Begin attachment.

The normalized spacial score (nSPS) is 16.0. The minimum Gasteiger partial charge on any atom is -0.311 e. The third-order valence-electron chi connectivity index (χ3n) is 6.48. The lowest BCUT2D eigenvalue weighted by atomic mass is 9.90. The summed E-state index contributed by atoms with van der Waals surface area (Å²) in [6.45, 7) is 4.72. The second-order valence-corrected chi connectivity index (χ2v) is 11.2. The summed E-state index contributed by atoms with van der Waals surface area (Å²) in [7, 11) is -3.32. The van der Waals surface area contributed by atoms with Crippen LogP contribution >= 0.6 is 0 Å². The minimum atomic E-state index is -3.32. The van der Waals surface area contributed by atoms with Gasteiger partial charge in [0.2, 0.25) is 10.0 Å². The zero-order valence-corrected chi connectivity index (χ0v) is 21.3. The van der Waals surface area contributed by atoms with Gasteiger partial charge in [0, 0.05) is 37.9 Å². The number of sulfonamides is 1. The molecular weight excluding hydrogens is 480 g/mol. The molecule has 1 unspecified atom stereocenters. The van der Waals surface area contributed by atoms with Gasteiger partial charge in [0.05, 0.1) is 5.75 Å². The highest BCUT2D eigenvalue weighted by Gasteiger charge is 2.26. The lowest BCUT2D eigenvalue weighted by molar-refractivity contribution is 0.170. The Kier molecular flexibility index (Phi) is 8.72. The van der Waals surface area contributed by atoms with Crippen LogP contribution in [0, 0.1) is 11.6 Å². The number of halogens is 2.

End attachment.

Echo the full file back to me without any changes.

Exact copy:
The normalized spacial score (nSPS) is 16.0. The minimum Gasteiger partial charge on any atom is -0.311 e. The third-order valence-electron chi connectivity index (χ3n) is 6.48. The lowest BCUT2D eigenvalue weighted by atomic mass is 9.90. The summed E-state index contributed by atoms with van der Waals surface area (Å²) in [6.45, 7) is 4.72. The second-order valence-corrected chi connectivity index (χ2v) is 11.2. The summed E-state index contributed by atoms with van der Waals surface area (Å²) in [7, 11) is -3.32. The van der Waals surface area contributed by atoms with Crippen LogP contribution >= 0.6 is 0 Å². The minimum atomic E-state index is -3.32. The van der Waals surface area contributed by atoms with Gasteiger partial charge in [0.2, 0.25) is 10.0 Å². The zero-order valence-corrected chi connectivity index (χ0v) is 21.3. The van der Waals surface area contributed by atoms with Gasteiger partial charge in [0, 0.05) is 37.9 Å². The number of sulfonamides is 1. The molecular weight excluding hydrogens is 480 g/mol. The molecule has 1 unspecified atom stereocenters. The van der Waals surface area contributed by atoms with Gasteiger partial charge in [0.05, 0.1) is 5.75 Å². The highest BCUT2D eigenvalue weighted by Gasteiger charge is 2.26. The lowest BCUT2D eigenvalue weighted by molar-refractivity contribution is 0.170. The Kier molecular flexibility index (Phi) is 8.72. The van der Waals surface area contributed by atoms with Crippen LogP contribution in [0, 0.1) is 11.6 Å². The number of halogens is 2.